Identity Startup Cambridge Blockchain Closes $2 Million Funding

Blockchain identity startup Cambridge Blockchain has finished raising $2m – money it plans to spend on pilot projects.

AccessTimeIconFeb 1, 2017 at 12:00 p.m. UTC
Updated Sep 11, 2021 at 1:03 p.m. UTC

Blockchain identity startup Cambridge Blockchain has finished raising $2m in a funding round backed by VC firms Partech Ventures and Digital Currency Group.

The investment comes just over a year after Cambridge Blockchain nabbed the top spot at a blockchain startup competition hosted by Banco Santander’s venture capital arm, which included a $15,000 prize.

CoinDesk reported last week that the Massachusetts-based company was in the process of raising capital.

In interview, CEO Matthew Commons said that the startup plans to use the funding to fuel ongoing technology pilots being conducted with some of its clients. While declining at this time to name the companies involved, he described them as "major financial institutions".

Commons told CoinDesk:

“We want to get through some pilots and get to commercial deployments by late 2017, so that’s really the goal. In order to do that, there’s salaries, rent, legal expenses, and things like that.”

Focus on compliance

According to Commons, the startup is targeting a major pain point for the financial institutions it hopes to do business with: compliance.

He argued that, today, banks wind up in a position in which they spend time and resources conducting what are essentially redundant checks on customer identity.

“The real problem these institutions have is that they’re spending a lot of money on the know-your-customer check process,” he said. “Sometimes it can be hundreds of millions of dollars for large bank that they spend on compliance.

The CEO cited the European General Data Protection Regulation, a series of regulatory provisions in the EU that will come into force in mid-2018. This will harmonize data protection rules across the economic block, seeking to put control of data back in the hands of the user, while also sharpening the rules for the firms responsible for handling that information.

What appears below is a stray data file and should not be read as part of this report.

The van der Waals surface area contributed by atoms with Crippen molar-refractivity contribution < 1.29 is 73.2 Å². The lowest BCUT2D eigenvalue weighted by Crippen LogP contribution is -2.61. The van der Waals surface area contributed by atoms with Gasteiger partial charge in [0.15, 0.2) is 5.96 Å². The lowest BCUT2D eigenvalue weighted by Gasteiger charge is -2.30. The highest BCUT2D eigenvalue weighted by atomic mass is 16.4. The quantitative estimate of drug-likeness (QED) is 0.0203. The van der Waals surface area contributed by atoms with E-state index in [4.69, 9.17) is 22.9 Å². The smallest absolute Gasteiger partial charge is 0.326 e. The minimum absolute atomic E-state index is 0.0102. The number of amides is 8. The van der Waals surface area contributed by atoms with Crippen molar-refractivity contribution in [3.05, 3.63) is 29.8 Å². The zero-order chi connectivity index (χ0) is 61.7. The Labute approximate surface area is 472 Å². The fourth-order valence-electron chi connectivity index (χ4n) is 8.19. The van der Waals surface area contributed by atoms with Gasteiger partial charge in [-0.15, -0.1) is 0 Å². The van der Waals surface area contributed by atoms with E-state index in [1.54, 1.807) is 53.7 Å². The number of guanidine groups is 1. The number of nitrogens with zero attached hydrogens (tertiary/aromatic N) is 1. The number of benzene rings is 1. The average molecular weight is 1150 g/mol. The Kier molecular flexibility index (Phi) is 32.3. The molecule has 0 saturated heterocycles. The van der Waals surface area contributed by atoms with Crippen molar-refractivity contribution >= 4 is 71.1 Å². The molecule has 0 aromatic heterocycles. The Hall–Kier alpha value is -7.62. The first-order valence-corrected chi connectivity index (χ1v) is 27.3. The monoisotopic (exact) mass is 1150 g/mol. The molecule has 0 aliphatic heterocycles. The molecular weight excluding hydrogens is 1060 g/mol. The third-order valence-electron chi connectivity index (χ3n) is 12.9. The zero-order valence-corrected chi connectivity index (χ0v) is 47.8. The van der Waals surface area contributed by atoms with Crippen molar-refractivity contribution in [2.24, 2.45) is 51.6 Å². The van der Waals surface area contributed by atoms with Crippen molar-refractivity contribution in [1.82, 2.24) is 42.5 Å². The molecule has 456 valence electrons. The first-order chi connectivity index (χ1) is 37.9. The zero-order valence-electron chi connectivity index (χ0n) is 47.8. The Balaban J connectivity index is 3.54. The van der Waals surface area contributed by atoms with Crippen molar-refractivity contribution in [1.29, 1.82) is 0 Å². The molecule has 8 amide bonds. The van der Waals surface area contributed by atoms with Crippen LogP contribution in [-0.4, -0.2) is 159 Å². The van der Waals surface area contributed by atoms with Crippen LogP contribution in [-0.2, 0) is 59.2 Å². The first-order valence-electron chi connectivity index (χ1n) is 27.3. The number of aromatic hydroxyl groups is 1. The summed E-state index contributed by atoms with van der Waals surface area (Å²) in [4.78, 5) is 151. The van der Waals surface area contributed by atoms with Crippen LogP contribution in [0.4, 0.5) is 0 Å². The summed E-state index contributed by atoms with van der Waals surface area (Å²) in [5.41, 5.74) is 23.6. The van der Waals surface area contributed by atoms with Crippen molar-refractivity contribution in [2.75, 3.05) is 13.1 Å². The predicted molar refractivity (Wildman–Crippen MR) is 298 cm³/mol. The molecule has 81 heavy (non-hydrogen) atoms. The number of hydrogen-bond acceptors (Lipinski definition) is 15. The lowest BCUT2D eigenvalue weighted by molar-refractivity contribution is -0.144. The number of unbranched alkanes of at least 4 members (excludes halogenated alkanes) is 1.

Commons said that the pending rules have “been one of the big drivers for our technology”.

“They’ve been a big catalyst for what we’re doing,” he went on to say. “These new rules can have penalties for data privacy violations up to 4% of worldwide revenue, so it’s really a big deal.”

Disclosure: CoinDesk is a subsidiary of Digital Currency Group, which has an ownership stake in Cambridge Blockchain.

Image via Shutterstock


Please note that our privacy policy, terms of use, cookies, and do not sell my personal information has been updated.

The leader in news and information on cryptocurrency, digital assets and the future of money, CoinDesk is a media outlet that strives for the highest journalistic standards and abides by a strict set of editorial policies. CoinDesk is an independent operating subsidiary of Digital Currency Group, which invests in cryptocurrencies and blockchain startups. As part of their compensation, certain CoinDesk employees, including editorial employees, may receive exposure to DCG equity in the form of stock appreciation rights, which vest over a multi-year period. CoinDesk journalists are not allowed to purchase stock outright in DCG.

Learn more about Consensus 2024, CoinDesk’s longest-running and most influential event that brings together all sides of crypto, blockchain and Web3. Head to to register and buy your pass now.